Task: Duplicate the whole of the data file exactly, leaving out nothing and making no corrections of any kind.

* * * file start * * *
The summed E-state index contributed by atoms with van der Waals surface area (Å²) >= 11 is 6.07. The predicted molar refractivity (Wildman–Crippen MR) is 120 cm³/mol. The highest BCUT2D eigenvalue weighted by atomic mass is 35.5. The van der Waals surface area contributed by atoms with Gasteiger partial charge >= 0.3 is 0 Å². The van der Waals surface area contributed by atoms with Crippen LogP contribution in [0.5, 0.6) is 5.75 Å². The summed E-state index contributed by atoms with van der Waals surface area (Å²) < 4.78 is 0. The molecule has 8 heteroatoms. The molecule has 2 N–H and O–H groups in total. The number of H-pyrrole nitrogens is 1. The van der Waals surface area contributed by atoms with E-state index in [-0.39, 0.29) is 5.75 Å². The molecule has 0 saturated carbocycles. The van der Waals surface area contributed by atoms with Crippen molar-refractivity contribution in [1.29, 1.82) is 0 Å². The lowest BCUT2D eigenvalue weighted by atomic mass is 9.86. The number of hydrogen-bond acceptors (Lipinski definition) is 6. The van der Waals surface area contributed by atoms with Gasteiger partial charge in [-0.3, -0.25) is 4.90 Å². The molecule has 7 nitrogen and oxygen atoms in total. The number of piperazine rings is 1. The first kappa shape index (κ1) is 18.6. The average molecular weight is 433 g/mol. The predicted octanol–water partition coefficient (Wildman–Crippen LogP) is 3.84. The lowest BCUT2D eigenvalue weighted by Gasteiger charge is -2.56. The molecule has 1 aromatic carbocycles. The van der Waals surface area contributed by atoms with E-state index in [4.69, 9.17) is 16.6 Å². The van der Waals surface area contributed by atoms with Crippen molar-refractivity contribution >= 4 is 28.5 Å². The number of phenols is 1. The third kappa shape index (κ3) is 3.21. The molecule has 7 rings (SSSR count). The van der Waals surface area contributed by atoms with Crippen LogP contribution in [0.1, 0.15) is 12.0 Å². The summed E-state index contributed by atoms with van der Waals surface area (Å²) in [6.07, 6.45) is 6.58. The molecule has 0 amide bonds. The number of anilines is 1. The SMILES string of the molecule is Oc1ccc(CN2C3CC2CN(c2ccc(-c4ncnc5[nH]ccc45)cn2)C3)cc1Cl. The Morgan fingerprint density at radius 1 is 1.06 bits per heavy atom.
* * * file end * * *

The summed E-state index contributed by atoms with van der Waals surface area (Å²) >= 11 is 6.07. The predicted molar refractivity (Wildman–Crippen MR) is 120 cm³/mol. The highest BCUT2D eigenvalue weighted by atomic mass is 35.5. The van der Waals surface area contributed by atoms with Gasteiger partial charge >= 0.3 is 0 Å². The van der Waals surface area contributed by atoms with Crippen LogP contribution in [0.5, 0.6) is 5.75 Å². The summed E-state index contributed by atoms with van der Waals surface area (Å²) < 4.78 is 0. The molecule has 8 heteroatoms. The molecule has 2 N–H and O–H groups in total. The number of H-pyrrole nitrogens is 1. The van der Waals surface area contributed by atoms with E-state index in [-0.39, 0.29) is 5.75 Å². The molecule has 0 saturated carbocycles. The van der Waals surface area contributed by atoms with Crippen molar-refractivity contribution in [1.29, 1.82) is 0 Å². The lowest BCUT2D eigenvalue weighted by atomic mass is 9.86. The number of hydrogen-bond acceptors (Lipinski definition) is 6. The van der Waals surface area contributed by atoms with Gasteiger partial charge in [-0.3, -0.25) is 4.90 Å². The molecule has 7 nitrogen and oxygen atoms in total. The number of piperazine rings is 1. The first kappa shape index (κ1) is 18.6. The average molecular weight is 433 g/mol. The predicted octanol–water partition coefficient (Wildman–Crippen LogP) is 3.84. The lowest BCUT2D eigenvalue weighted by Gasteiger charge is -2.56. The molecule has 1 aromatic carbocycles. The van der Waals surface area contributed by atoms with E-state index in [4.69, 9.17) is 16.6 Å². The van der Waals surface area contributed by atoms with Crippen molar-refractivity contribution >= 4 is 28.5 Å². The number of phenols is 1. The third kappa shape index (κ3) is 3.21. The molecule has 7 rings (SSSR count). The van der Waals surface area contributed by atoms with Crippen LogP contribution in [0.1, 0.15) is 12.0 Å². The summed E-state index contributed by atoms with van der Waals surface area (Å²) in [6.07, 6.45) is 6.58. The molecule has 0 amide bonds. The number of anilines is 1. The SMILES string of the molecule is Oc1ccc(CN2C3CC2CN(c2ccc(-c4ncnc5[nH]ccc45)cn2)C3)cc1Cl. The Morgan fingerprint density at radius 1 is 1.06 bits per heavy atom.